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Lyrics for liturgy 2 gregorian chant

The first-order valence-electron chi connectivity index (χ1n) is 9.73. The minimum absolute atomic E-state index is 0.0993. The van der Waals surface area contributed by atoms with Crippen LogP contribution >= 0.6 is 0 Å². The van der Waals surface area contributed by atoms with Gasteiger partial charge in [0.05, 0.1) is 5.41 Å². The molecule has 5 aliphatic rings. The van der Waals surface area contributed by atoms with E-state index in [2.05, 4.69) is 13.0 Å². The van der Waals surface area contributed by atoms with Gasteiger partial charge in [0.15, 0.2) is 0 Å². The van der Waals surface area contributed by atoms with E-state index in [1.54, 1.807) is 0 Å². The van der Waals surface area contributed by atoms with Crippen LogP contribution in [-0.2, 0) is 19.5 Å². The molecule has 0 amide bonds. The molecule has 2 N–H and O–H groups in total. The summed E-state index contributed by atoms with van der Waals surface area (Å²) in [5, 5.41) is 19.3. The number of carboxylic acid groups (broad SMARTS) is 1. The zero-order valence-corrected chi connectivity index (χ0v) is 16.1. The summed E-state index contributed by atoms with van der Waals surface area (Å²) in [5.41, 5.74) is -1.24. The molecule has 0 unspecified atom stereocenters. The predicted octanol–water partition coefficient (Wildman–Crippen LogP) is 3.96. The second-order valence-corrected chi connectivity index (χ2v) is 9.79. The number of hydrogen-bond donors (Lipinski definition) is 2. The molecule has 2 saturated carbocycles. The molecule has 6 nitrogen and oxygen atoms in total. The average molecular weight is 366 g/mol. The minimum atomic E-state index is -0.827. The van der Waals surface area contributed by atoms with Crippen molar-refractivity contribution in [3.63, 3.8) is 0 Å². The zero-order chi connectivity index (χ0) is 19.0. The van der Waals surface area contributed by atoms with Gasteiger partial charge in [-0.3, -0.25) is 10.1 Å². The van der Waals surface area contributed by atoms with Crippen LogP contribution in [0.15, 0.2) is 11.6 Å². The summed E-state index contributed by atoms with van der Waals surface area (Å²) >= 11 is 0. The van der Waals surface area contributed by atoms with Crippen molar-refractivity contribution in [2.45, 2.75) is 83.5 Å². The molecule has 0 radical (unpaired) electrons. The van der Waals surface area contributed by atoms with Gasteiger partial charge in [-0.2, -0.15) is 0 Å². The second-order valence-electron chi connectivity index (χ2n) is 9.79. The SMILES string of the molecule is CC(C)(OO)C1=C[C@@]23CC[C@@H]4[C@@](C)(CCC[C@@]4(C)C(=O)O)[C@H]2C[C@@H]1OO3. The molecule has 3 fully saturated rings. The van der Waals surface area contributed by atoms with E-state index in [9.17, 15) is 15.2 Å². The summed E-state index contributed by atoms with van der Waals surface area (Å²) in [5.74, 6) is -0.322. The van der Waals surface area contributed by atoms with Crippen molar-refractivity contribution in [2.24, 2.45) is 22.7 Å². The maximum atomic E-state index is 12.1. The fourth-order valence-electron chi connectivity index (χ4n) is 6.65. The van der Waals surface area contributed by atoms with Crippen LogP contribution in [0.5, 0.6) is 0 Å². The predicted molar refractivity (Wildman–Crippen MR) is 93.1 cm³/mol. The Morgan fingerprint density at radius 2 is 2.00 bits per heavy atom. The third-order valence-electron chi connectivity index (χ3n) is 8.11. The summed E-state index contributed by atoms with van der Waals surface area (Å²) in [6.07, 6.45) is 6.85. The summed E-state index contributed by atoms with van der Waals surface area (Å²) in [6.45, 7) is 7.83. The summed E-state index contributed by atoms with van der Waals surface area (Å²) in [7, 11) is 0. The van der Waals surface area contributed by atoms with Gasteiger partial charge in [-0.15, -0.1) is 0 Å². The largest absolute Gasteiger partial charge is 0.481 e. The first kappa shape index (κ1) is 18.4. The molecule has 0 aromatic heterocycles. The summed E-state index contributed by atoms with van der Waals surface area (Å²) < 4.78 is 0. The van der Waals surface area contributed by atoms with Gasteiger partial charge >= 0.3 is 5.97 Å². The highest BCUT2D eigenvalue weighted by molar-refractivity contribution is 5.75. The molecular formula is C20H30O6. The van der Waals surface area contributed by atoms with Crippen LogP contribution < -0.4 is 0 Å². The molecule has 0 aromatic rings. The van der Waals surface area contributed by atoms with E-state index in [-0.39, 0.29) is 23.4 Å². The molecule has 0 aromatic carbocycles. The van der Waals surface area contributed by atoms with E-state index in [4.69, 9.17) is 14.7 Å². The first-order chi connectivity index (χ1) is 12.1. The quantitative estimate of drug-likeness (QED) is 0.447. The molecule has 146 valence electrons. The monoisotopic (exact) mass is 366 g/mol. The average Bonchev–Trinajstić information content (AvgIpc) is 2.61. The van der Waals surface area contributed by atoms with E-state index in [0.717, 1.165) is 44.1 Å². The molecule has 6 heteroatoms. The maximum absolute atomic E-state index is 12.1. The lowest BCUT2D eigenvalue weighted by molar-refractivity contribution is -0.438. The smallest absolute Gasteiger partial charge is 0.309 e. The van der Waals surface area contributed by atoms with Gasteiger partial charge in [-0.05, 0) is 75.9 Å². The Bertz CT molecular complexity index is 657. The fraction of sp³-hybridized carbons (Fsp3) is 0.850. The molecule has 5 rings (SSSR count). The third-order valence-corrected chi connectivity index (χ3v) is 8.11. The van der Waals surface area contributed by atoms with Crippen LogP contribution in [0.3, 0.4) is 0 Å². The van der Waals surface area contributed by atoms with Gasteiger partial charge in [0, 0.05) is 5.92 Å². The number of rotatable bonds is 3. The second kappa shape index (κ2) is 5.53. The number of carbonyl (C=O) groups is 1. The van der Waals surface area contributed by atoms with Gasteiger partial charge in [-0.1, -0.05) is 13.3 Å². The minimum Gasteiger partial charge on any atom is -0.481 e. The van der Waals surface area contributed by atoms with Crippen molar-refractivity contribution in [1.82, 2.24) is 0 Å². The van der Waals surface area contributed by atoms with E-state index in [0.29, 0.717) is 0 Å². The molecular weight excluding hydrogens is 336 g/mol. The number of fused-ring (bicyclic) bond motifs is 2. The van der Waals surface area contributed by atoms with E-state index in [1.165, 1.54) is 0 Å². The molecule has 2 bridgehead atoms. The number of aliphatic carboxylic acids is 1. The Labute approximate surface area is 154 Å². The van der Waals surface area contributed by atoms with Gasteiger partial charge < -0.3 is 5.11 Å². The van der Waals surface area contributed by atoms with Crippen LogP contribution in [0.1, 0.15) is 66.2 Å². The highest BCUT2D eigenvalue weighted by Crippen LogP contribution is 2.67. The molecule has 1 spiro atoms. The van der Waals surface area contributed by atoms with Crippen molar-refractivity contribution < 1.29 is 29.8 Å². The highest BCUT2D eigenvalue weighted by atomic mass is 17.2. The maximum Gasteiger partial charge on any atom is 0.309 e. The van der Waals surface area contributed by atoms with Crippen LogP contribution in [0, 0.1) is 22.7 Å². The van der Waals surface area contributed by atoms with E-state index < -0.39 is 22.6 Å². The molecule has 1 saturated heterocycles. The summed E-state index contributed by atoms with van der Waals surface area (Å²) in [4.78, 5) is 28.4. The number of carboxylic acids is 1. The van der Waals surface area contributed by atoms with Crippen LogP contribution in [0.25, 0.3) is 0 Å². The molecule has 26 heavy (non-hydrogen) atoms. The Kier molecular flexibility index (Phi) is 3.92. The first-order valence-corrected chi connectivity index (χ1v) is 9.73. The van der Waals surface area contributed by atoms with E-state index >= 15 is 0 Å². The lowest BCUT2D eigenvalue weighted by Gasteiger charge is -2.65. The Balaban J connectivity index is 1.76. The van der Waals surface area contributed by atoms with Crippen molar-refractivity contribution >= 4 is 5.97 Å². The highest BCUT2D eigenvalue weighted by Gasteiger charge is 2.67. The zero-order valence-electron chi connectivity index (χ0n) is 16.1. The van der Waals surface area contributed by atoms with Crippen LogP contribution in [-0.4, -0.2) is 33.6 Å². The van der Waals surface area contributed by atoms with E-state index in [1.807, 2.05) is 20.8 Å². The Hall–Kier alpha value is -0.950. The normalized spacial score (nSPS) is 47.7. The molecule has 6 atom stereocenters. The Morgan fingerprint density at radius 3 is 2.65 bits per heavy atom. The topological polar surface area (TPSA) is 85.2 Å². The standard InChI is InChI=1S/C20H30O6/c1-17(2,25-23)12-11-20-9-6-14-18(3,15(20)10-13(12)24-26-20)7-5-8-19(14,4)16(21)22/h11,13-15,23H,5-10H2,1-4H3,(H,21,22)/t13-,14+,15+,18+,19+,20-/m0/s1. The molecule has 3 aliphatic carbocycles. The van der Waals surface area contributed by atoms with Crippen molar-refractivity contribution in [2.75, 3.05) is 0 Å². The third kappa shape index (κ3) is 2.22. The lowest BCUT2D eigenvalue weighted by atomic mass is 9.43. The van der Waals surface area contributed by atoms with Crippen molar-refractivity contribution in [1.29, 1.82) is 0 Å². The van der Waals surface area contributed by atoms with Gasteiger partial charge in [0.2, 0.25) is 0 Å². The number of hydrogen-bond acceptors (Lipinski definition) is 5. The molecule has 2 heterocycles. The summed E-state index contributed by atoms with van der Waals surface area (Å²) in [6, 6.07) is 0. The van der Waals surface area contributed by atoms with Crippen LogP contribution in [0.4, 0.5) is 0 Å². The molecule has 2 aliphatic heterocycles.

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Lyrics for Liturgy 2: regorian nt G ChaIan Coleman In part two of the ‘Lyrics for Liturgy’ series, Ian Coleman looks at the history and form of Gregorian chant.What are the features of this particular genre of music that make it so ideally suited to Christian liturgy?All liturgical music aspires toearliest notated manuscripts of the condition of Gregorianthe 9th and 10th centuries, chant. Before you file thistogether with certain later statement away under whateveradditions and developments. pre-conceived heading you mayGregorian chant probably has choose – 'liturgical purist',little or nothing to do with St 'elitist reactionary', 'one ofusthe Great, whose name', Gregory 'one ofthemit bears. The title was added' and so forth – I would like to spend some timeafter the Frankish Reforms, explaining exactly what I do andwhich gave rise to these first do not mean by saying this.notated manuscripts, and may And especially what I donot indicateeither a claim to mean. In actual fact, I shall beauthority (especially Roman Photo by amppit at flickr.com most satisfied if, by the time myauthority) on their behalf, or readers reach the end of thispossibly refer to the tradition piece, none of them, whatever their inclinations andthat Gregory reformed and expanded: the Roman orientations, feels particularly comforted by it, and allSchola Cantorum, which was, as its name suggests, feel more than a little disconcerted.one of the first training colleges for cantors and clerics  tolearn how to sing the liturgy. In the Gregorian To say 'all liturgical music aspires to the condition ofrepertoire, music for all the Propers (texts that vary Gregorian chant' is not the same as saying that theaccording to the season and feast-day of the liturgical only proper liturgical music isyear) and the Ordinary (invariant parts, like the KyrieGregorian chant. Not at all. But neither is it the same thing as sayingand Gloria) of the Mass can be found. The Propers 'Gregorian chant belongs only in its own time.' Whatare part of the earliest strand, and James MacKinnon th I have to say aims at clearing the ground, a necessaryhas claimed that these probably date back to the 7 2 prelude to a proper consideration of what liturgicalcentury. Outsideof the Mass, there is also music for music needs to be. And Christians in the West at leastthe Divine Office, particularly for what we now know should start this process by a profound examinationas Morning and Evening Prayer (Lauds and Vespers). of that great and subtle repertoire that we usually name 'Gregorian chant'. We perhaps ought to call it,The music is all monodic, which is to say it is melody 1 like David Hiley, 'Western plainchant'and therebyonly, with no harmony, accompaniment or rhythmic include what remains of the distinct music of Spanish,punctuation. At various times, it is true, there have Milanese and 'Old Roman' traditions. But, for thebeen performance traditions which added drones, moment, because it is the dominant form, 'Gregorian'organum, bells or other techniques to the chant, but will do.these have always been frowned on by purists of all  ages.This is the first, and most vital normative This is the name applied to the ancient chant of thecondition of liturgical music – that it should be Western Catholic Church that has its origins in theessentially vocal, and essentially 'univocal'. Clearly, a 6th century, but which we largely know through thesingle vocal line enables the liturgical text to be